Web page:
The conference was sponsored by private industry, and we were able to bring some of the leaders of Australian industry in to talk and interact with the young people. We were very pleased that Mr Gordon Davis, from Incetic; Mr Jerry Ellis, the Chairman of BHP; Mr David Murray, the Managing Director of the Commonwealth Bank; Dr Michael Deeley, from North Limited; and Mr Brian Scarsbrick, the Chief Executive Officer of Landcare Australia were all able to speak at the conference. They and some other private businesses actually sponsored it, and the government and, I know, the «Green» «Corps» members are particularly grateful to those major Australian companies for their contribution.

The young people did not work all of the time. During the third day of the conference, they were treated to lunch in the Great Hall with the Hon. Peter Costello, the Treasurer, who gave to the «Green» «Corps» members a very encouraging speech on the future of the «Green» «Corps» . Two of the participants—Kellie Abercrombie, from Redcliffe, involved in the Mountains to Mangroves «Green» «Corps» project, and Travis Scicchitano, from Werribee, involved in the Werribee Zoo Basalt Plains «Green» «Corps» project—told us about their projects at the dinner and what the «Green» «Corps» had done for them. The young people then toured Parliament House and visited either Questacon or the Australian Institute of Sport and generally had a bit of time to have a look around Canberra.

The final workshop was opened by Professor Hugh Possingham, the professor of theoretical ecology at Roseworthy Agricultural College. His workshop brought together participants and professionals in the environment field to discuss what would happen after the young people left their «Green» «Corps» project.

At the end of the conference, there was a final group get together by the young people and they were asked to summarise what they had gained from the environmental and social perspective of the conference and their work with «Green» «Corps» . It was interesting that, on the environmental side, the young people were particularly keen about the knowledge they had gained about the environment, the techniques that were used, the outcomes from their work and, generally, how the environment had become such a major part of Australia and how they were part of that major part of Australian life.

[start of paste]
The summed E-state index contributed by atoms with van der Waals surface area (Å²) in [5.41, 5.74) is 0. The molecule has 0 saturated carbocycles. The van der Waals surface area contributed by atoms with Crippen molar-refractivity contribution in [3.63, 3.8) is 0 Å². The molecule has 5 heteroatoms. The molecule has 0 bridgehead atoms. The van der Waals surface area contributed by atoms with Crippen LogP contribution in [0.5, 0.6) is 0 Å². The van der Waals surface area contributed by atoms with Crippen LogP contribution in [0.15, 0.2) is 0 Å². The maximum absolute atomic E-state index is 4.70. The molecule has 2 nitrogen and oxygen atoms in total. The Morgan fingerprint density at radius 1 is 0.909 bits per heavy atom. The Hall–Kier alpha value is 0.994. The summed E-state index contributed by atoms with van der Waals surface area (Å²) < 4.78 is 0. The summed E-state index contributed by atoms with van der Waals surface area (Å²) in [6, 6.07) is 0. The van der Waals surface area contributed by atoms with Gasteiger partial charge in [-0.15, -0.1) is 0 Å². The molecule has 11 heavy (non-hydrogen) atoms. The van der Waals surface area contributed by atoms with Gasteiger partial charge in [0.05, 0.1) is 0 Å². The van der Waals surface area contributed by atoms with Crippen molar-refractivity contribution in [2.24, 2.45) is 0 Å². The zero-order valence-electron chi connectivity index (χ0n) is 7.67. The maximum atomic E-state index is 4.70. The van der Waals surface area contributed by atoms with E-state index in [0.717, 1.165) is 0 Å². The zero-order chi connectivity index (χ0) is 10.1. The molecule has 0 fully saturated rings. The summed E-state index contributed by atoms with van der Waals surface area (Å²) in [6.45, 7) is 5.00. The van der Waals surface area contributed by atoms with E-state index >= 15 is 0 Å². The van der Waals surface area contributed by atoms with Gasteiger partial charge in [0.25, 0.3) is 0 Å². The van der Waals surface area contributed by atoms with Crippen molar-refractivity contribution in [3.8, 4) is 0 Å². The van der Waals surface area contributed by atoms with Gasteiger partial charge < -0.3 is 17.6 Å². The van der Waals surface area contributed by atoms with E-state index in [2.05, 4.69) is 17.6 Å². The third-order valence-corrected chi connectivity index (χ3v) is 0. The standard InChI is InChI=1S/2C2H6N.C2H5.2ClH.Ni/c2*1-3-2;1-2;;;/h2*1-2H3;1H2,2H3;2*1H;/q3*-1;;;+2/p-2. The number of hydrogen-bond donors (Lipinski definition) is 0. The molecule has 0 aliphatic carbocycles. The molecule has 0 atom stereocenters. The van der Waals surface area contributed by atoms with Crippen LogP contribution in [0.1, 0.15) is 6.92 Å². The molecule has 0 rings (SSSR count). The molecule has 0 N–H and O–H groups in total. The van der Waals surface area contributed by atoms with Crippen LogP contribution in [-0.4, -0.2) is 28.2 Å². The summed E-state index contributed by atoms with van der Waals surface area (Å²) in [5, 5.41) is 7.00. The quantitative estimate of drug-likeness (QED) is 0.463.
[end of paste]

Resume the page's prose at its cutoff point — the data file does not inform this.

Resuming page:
On the social side, most of the young people particularly mentioned that the «Green» «Corps» project had given them a huge amount of confidence. A lot of them had come into the project a little inward looking but, being with their peers, being in something they wanted to do and being in something they had volunteered to do had given them a great deal of confidence. We found from the previous «Green» «Corps» teams that most of them do go out and get very worthwhile jobs in the community and gain confidence in themselves and their future. Some of the members also mentioned that being in this group of 10 young people for a six-month period gave them some idea of the need for tolerance, of understanding other people's problems and of general life experiences.

«Green» «Corps» participants are very, very proud of the work they do for the environment. They do get annoyed with one or two politicians—and there are only one or two of them—who always seem to get up and criticise these young people. It is interesting to see how these young people react to some of these politicians who claim to be in tune with the young people around Australia. Those politicians should just have a talk to some of the «Green» «Corps» participants; then they would understand that these «Green» «Corps» participants love what they are doing. They have a real pride in it and they are very grateful for the opportunity of being able to do it.

It was interesting that, when Senator Hill came into the conference at the final session to wish the delegates well, he was greeted with spontaneous cheers and applause. That is rather odd for young people when greeting a politician of any sort, so it does demonstrate what they think of the work that Senator Hill has done in getting this «Green» «Corps project going and of the contribution it enables these young people to make to their environment.